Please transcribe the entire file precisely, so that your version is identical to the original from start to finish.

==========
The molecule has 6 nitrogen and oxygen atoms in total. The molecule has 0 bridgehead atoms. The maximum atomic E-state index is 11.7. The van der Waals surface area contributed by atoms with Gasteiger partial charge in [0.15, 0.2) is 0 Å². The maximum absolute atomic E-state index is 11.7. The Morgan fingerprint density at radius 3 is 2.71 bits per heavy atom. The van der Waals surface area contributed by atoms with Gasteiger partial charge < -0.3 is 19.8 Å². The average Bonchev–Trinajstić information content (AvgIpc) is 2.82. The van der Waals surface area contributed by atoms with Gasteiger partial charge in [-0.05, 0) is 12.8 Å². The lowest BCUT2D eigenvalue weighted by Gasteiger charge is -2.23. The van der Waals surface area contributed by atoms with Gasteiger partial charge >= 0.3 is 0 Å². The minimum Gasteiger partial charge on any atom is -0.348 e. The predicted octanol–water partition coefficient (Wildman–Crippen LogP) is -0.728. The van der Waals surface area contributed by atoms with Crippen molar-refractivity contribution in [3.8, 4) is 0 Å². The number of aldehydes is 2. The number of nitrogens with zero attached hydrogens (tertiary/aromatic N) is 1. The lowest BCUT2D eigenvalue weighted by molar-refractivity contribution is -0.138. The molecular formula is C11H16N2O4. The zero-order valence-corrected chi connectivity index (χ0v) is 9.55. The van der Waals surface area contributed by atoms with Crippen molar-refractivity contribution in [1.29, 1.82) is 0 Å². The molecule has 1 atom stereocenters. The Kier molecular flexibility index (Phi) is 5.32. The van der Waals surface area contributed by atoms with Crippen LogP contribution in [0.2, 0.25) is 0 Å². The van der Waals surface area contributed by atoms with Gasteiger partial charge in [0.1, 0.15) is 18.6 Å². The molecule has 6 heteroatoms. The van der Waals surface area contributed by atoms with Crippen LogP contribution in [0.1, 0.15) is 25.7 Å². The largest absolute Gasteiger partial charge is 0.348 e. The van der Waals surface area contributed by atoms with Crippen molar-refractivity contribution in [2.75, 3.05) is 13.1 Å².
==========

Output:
The molecule has 6 nitrogen and oxygen atoms in total. The molecule has 0 bridgehead atoms. The maximum atomic E-state index is 11.7. The van der Waals surface area contributed by atoms with Gasteiger partial charge in [0.15, 0.2) is 0 Å². The maximum absolute atomic E-state index is 11.7. The Morgan fingerprint density at radius 3 is 2.71 bits per heavy atom. The van der Waals surface area contributed by atoms with Gasteiger partial charge < -0.3 is 19.8 Å². The average Bonchev–Trinajstić information content (AvgIpc) is 2.82. The van der Waals surface area contributed by atoms with Gasteiger partial charge in [-0.05, 0) is 12.8 Å². The lowest BCUT2D eigenvalue weighted by Gasteiger charge is -2.23. The van der Waals surface area contributed by atoms with Gasteiger partial charge >= 0.3 is 0 Å². The minimum Gasteiger partial charge on any atom is -0.348 e. The predicted octanol–water partition coefficient (Wildman–Crippen LogP) is -0.728. The van der Waals surface area contributed by atoms with Crippen molar-refractivity contribution in [3.8, 4) is 0 Å². The number of aldehydes is 2. The number of nitrogens with zero attached hydrogens (tertiary/aromatic N) is 1. The lowest BCUT2D eigenvalue weighted by molar-refractivity contribution is -0.138. The molecular formula is C11H16N2O4. The zero-order valence-corrected chi connectivity index (χ0v) is 9.55. The van der Waals surface area contributed by atoms with Crippen molar-refractivity contribution in [1.29, 1.82) is 0 Å². The molecule has 1 atom stereocenters. The Kier molecular flexibility index (Phi) is 5.32. The van der Waals surface area contributed by atoms with Crippen LogP contribution in [0.2, 0.25) is 0 Å². The van der Waals surface area contributed by atoms with Gasteiger partial charge in [0.1, 0.15) is 18.6 Å². The molecule has 6 heteroatoms. The van der Waals surface area contributed by atoms with Crippen LogP contribution in [0.1, 0.15) is 25.7 Å². The largest absolute Gasteiger partial charge is 0.348 e. The van der Waals surface area contributed by atoms with Crippen molar-refractivity contribution in [2.75, 3.05) is 13.1 Å².